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Examples of How Federally Funded Research Fuels Economic Growth

Posted October 31, 2013

University of Rochester start-up companies are among those highlighted in a new national report by The Science Coalition that identifies 100 companies that trace their roots to federally funded university research.

The report, titled “Sparking Economic Growth 2.0: Companies Created from Federally Funded Research, Fueling American Innovation and Economic Growth,” highlights Koning Corporation and Science Take-Out, two University of Rochester spin-offs that have received more than $19 million in total funding support from the National Institutes of Health and the Department of Defense.

“Federally supported research is the lifeblood of our nation’s knowledge-based economy,” said Joel Seligman, president of the University of Rochester. “These companies are just a few examples of the continued need for strong federal investment in science research and education as a means to propel technological innovation, maintain our nation’s competitive advantage, and create jobs for the 21st century.”

University-based scientific research is jeopardized by the current funding environment. Federal funding for R&D has been on a downward trend for the past decade, with funding levels in 2013 reaching historic lows. Sequestration, which began in March 2013, is set to run through 2021 and will squeeze an additional $95 billion from federal research budgets over this period. This national disinvestment in science will have significant consequences. As the Sparking Economic Growth 2.0 companies illustrate, research and the transformative discoveries that flow from it often require sustained funding over many years to yield results.

Koning Corporation has developed a novel medical imaging technology to detect breast cancer.

The company’s cone beam computed tomography system, known commercially as the Koning Breast CT (KBCT) scanner, combines the advantages of digital x-ray with computed tomography to produce three-dimensional pictures without having to compress the breast tissue. The company – which is based in High Tech Rochester’s Lennox Tech Enterprise Center incubator – has received the go ahead European Union to sell its scanners and is pending Food and Drug Administration approval.

“Koning’s breast scanner is another example of the University of Rochester’s push to translate federally funded medical science into useful patient care innovations,” said David Conover, M.S., director of Research and Development for Koning Corporation. “This technology could potentially revolutionize the detection and treatment of breast cancer – the most common and deadly cancer in women – and it could not have been developed without the sustained support the Medical Center and the company received from the NIH and Department of Defense.”

Science Take-Out develops, manufactures, and sells prepackaged hands-on science activity kits designed for use by individual or small groups of students. The kits cover numerous topics in high school biology and middle school life sciences. Each kit contains all the materials and instructions needed to complete the laboratory activity, do not require any special laboratory equipment, and can be used in any educational setting. Science Take-Out’s kits are in use in almost every state in the country and in numerous international schools.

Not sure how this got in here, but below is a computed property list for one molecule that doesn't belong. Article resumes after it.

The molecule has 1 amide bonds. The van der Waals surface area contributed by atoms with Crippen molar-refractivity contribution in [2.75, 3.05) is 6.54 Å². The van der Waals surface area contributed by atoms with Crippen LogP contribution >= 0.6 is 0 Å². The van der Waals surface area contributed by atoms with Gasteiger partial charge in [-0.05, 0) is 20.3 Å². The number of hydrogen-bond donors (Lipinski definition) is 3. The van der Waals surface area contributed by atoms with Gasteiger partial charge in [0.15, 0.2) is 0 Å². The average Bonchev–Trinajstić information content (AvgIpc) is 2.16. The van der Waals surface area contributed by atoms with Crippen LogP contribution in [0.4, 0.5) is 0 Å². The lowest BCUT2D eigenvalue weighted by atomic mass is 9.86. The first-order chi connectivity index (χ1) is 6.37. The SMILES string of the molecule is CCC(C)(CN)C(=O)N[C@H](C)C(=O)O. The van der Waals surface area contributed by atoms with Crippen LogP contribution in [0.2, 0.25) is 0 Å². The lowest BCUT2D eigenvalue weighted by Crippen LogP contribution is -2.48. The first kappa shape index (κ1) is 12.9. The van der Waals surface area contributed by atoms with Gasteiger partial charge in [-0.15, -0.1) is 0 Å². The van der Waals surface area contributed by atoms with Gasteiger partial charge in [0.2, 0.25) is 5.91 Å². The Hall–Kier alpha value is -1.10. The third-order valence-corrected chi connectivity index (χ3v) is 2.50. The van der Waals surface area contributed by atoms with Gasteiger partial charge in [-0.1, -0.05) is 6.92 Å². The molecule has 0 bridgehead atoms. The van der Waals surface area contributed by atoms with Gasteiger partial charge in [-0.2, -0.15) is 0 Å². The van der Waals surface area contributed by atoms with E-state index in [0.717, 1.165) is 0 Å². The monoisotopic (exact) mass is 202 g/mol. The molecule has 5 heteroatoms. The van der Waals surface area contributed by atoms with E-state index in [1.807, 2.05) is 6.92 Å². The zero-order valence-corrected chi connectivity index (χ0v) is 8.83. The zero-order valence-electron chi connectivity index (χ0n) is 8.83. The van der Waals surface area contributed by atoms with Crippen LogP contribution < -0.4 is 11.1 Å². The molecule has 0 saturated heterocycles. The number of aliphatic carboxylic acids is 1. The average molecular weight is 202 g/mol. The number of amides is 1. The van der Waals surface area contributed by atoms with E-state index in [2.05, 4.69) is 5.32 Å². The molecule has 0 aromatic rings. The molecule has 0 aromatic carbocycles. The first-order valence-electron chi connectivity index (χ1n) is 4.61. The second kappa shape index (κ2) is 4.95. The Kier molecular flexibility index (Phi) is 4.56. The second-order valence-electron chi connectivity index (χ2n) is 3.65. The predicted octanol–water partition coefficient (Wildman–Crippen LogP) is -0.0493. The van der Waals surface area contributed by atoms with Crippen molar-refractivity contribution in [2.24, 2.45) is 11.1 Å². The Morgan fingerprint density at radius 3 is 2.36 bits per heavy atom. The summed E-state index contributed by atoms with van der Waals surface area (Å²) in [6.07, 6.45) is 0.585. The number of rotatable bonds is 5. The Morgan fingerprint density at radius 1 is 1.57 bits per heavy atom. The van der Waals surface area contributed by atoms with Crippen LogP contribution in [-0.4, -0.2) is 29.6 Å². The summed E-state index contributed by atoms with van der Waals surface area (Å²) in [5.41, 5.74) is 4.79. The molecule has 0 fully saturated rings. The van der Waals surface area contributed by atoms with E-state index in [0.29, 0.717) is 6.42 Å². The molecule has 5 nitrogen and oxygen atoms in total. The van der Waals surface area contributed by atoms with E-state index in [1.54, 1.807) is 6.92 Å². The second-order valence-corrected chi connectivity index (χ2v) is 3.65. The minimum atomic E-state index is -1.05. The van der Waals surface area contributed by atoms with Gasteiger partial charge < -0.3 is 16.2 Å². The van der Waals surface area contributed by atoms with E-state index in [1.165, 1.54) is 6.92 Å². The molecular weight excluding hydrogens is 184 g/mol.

“Science Take-Out exists, in great measure, due to the support the Medical Center and the company received from the NIH for science education,” said Dina Markowitz, Ph.D., a professor of Environmental Medicine and president of Science Take-Out. “These investments have created a company that has not only experienced tremendous growth, but one that will also serve to attract more students to careers in science.”

As the Sparking Economic Growth 2.0 report illustrates, university research and the companies that emerge from this activity are a driving force behind much of the innovation in the United States. Since private industry conducts relatively little basic research today, the new ideas and technologies produced at research universities are essential to U.S. industry and its ability to compete globally.

The University of Rochester is a case and point. Over the last five years, the University has received more than $2 billion in research funding, the bulk of which has come from the federal government. This funding supports leading research programs in the life sciences, optics, imaging, engineering, and energy. To date, the University of Rochester has created 49 start-up companies, holds more than 440 U.S. and foreign patents, and has more than 140 licensing agreements for its technologies.

The Science Coalition is a nonprofit, nonpartisan organization of more than 50 of the nation’s leading public and private research universities, including the University of Rochester. The organization is dedicated to sustaining the federal government’s investment in basic scientific research as a means to stimulate the economy, spur innovation, and strengthen America’s global competitiveness.

The new Science Coalition report is available for download (pdf). An accompanying database provides access to company profiles and allows users to sort companies by federal funding agency, university affiliation, type of innovation and other criteria.

Source: University of Rochester

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